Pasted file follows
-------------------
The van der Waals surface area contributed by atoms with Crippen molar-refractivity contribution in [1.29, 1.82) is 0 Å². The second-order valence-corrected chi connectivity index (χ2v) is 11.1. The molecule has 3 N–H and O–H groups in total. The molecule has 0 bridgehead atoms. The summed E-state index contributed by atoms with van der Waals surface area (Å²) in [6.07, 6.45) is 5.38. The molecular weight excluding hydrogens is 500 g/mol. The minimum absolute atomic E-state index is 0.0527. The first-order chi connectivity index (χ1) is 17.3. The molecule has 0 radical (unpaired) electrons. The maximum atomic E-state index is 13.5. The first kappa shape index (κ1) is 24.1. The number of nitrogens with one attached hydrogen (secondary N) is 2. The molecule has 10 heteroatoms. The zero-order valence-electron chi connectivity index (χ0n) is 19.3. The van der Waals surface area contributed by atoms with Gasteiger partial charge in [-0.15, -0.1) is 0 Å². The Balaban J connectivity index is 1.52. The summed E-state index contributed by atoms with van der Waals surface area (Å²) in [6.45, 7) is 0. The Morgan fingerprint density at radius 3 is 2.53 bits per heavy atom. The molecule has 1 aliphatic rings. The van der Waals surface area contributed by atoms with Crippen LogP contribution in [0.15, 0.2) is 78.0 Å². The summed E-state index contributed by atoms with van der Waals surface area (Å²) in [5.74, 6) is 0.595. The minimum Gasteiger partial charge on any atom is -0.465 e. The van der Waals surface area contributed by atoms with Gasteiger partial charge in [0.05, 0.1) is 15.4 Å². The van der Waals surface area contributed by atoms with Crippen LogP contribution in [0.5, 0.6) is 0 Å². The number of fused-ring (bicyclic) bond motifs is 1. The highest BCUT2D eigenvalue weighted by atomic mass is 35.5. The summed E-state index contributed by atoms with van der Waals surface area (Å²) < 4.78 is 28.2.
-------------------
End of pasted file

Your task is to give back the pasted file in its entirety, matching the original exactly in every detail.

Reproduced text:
The van der Waals surface area contributed by atoms with Crippen molar-refractivity contribution in [1.29, 1.82) is 0 Å². The second-order valence-corrected chi connectivity index (χ2v) is 11.1. The molecule has 3 N–H and O–H groups in total. The molecule has 0 bridgehead atoms. The summed E-state index contributed by atoms with van der Waals surface area (Å²) in [6.07, 6.45) is 5.38. The molecular weight excluding hydrogens is 500 g/mol. The minimum absolute atomic E-state index is 0.0527. The first-order chi connectivity index (χ1) is 17.3. The molecule has 0 radical (unpaired) electrons. The maximum atomic E-state index is 13.5. The first kappa shape index (κ1) is 24.1. The number of nitrogens with one attached hydrogen (secondary N) is 2. The molecule has 10 heteroatoms. The zero-order valence-electron chi connectivity index (χ0n) is 19.3. The van der Waals surface area contributed by atoms with Gasteiger partial charge in [-0.15, -0.1) is 0 Å². The Balaban J connectivity index is 1.52. The summed E-state index contributed by atoms with van der Waals surface area (Å²) in [6.45, 7) is 0. The Morgan fingerprint density at radius 3 is 2.53 bits per heavy atom. The molecule has 1 aliphatic rings. The van der Waals surface area contributed by atoms with Crippen LogP contribution in [0.15, 0.2) is 78.0 Å². The summed E-state index contributed by atoms with van der Waals surface area (Å²) in [5.74, 6) is 0.595. The minimum Gasteiger partial charge on any atom is -0.465 e. The van der Waals surface area contributed by atoms with Gasteiger partial charge in [0.05, 0.1) is 15.4 Å². The van der Waals surface area contributed by atoms with Crippen LogP contribution in [0.5, 0.6) is 0 Å². The number of fused-ring (bicyclic) bond motifs is 1. The highest BCUT2D eigenvalue weighted by atomic mass is 35.5. The summed E-state index contributed by atoms with van der Waals surface area (Å²) < 4.78 is 28.2.